In his 13th year on the ballot, Smith received 30.2 percent of the 549 votes. This was incremental rise from his 2014 share of 29.9 percent -- but still a major relapse from the peak of 50.6 percent in 2013 that appeared to ensure his eventual election.
Instead, Smith has retreated to, and remains in, a corner of marginal relevance among Hall candidates.
There is no shortage of debates provoked by Hall of Fame voting, but Smith's case is one of the most heated.
You can even start with this most recent election, in which 154 saves were credited with turning John Smoltz into a first-ballot Hall of Famer. There is good evidence of this: Smoltz also won 209 games as a starter -- but Mike Mussina won 270 and got less than 25 percent of the votes, Tommy John won 288 and never made it and, in 1999, 240-game winner Frank Tanana got zero votes.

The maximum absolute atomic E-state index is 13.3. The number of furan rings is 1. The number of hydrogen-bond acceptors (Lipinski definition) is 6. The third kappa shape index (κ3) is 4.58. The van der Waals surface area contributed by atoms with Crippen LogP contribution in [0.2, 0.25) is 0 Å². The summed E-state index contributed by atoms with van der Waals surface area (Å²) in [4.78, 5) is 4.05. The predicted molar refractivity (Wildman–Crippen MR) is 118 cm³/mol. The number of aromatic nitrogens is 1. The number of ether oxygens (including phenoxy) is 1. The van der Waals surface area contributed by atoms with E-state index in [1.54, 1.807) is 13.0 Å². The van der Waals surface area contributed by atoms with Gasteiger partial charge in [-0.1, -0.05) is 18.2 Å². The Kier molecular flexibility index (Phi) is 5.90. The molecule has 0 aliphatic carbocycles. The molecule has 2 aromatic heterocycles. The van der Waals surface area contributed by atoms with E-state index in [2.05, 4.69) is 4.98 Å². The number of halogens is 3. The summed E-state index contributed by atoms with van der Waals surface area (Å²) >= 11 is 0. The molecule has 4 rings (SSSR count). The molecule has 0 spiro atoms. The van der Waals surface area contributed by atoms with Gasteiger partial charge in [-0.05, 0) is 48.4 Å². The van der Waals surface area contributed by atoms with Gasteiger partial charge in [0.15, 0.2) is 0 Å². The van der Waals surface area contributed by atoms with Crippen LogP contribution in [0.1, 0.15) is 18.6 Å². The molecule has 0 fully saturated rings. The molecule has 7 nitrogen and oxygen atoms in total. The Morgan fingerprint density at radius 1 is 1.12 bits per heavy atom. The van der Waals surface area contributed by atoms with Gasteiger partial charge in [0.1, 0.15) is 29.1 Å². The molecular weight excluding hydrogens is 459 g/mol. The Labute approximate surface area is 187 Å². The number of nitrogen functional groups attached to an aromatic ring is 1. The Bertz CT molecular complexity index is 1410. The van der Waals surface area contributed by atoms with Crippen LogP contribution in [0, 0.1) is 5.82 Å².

Smith amassed 478 saves in 18 seasons, including eight with the Cubs, four with the Cardinals and three with the Red Sox. The only closers with more have their names attached to new league reliever awards and are projected as first-ballot Hall of Famers: Mariano Rivera and Trevor Hoffman.
Cooperstown houses four closers, each with fewer saves than Smith: Dennis Eckersley (390), Rollie Fingers (341), Goose Gossage (310) and Bruce Sutter (300).
Smith might be consoled by the fact it took Gossage nine ballots to gain election, and that Sutter did not make it until his 13th year on the ballot. However, both were knocking on the door in the votes leading up to their selection.
Smith, on the other hand, keeps getting that door slammed in his face.
Tom Singer is a reporter for MLB.com and writes an MLBlog Change for a Nickel. Follow him on Twitter @Tom_Singer. This story was not subject to the approval of Major League Baseball or its clubs.